A General Approach to Modeling Eclipsing Binaries

  • Josef Kallrath
  • Eugene F. Milone


This chapter provides the basis to compute observables for a given set of eclipsing binary parameters and a given set of times or phases. Typical observables are light curves, radial velocity curves, polarization curves, and line profiles. Since in this chapter the focus is on general considerations, no details of implementation are given. Those are found in Chapter 5 for several light curve models.1 Eclipsing binary data analysis leads to a nonlinear least-squares problem in which observed curves are compared with model curves. The presentation is greatly simplified if we take the following formal approach: we formally define an eclipsing binary observable curve, Ο, as a mathematical object
$$ O: = \left\{ {\left( {{t_{k,}}{O_k}} \right)\left| {1 \leqslant k \leqslant n} \right.} \right\} $$
,i. e., as a set of n elements in which each element is a pair, (t, o), where t represents an independent, time-related quantity and o is the corresponding observable. The quantity t used as the independent quantity may either represent:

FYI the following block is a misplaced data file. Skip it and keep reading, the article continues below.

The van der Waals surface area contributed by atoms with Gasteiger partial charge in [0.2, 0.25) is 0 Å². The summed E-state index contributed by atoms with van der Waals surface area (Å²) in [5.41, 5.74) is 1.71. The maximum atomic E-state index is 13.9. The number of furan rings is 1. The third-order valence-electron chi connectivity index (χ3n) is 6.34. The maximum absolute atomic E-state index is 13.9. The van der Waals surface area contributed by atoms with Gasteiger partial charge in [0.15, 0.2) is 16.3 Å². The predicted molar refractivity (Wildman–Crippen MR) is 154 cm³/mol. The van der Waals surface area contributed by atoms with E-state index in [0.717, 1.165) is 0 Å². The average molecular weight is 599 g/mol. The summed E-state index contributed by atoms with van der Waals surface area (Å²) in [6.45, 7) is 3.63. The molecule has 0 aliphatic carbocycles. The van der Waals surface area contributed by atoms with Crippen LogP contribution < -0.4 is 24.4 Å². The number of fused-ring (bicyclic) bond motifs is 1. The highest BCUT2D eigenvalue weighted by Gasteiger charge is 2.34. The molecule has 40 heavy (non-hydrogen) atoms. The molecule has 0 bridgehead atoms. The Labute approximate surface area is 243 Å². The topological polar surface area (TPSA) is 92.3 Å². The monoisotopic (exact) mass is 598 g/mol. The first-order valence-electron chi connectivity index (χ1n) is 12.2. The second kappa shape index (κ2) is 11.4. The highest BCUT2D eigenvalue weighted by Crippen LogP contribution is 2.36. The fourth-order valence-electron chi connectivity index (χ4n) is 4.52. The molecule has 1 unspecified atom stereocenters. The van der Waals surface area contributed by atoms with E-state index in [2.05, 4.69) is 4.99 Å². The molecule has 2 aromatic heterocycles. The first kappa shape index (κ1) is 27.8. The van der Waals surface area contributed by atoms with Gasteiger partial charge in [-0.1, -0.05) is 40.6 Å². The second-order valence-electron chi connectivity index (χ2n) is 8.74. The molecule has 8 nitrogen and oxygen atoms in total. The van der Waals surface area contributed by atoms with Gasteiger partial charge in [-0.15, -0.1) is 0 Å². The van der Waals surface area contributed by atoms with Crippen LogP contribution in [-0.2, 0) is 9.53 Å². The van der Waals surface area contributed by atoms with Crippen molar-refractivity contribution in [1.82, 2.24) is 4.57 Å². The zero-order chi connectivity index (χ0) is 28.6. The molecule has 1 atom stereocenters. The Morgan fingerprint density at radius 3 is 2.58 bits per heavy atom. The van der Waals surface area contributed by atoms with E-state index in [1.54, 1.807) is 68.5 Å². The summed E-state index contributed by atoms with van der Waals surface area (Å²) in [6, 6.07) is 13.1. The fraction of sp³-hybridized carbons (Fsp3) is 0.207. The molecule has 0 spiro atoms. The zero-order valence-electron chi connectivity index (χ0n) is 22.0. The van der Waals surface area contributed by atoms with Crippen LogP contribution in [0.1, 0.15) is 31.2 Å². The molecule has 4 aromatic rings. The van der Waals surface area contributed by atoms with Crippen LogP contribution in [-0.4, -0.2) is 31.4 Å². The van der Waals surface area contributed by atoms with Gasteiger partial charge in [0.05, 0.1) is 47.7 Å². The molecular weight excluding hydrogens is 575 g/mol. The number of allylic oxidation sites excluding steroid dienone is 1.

• time; or

  • the photometric phase ɸ defined in formula (2.1.1).


Light Curve Circular Orbit Radiation Pressure Surface Brightness Binary Star 
These keywords were added by machine and not by the authors. This process is experimental and the keywords may be updated as the learning algorithm improves.


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Copyright information

© Springer Science+Business Media New York 1999

Authors and Affiliations

  • Josef Kallrath
    • 1
    • 2
  • Eugene F. Milone
    • 3
  1. 1.BASF-AGLudwigshafenGermany
  2. 2.Department of AstronomyUniversity of FloridaGainesvilleUSA
  3. 3.Department of Physics and AstronomyUniversity of CalgaryCalgaryCanada

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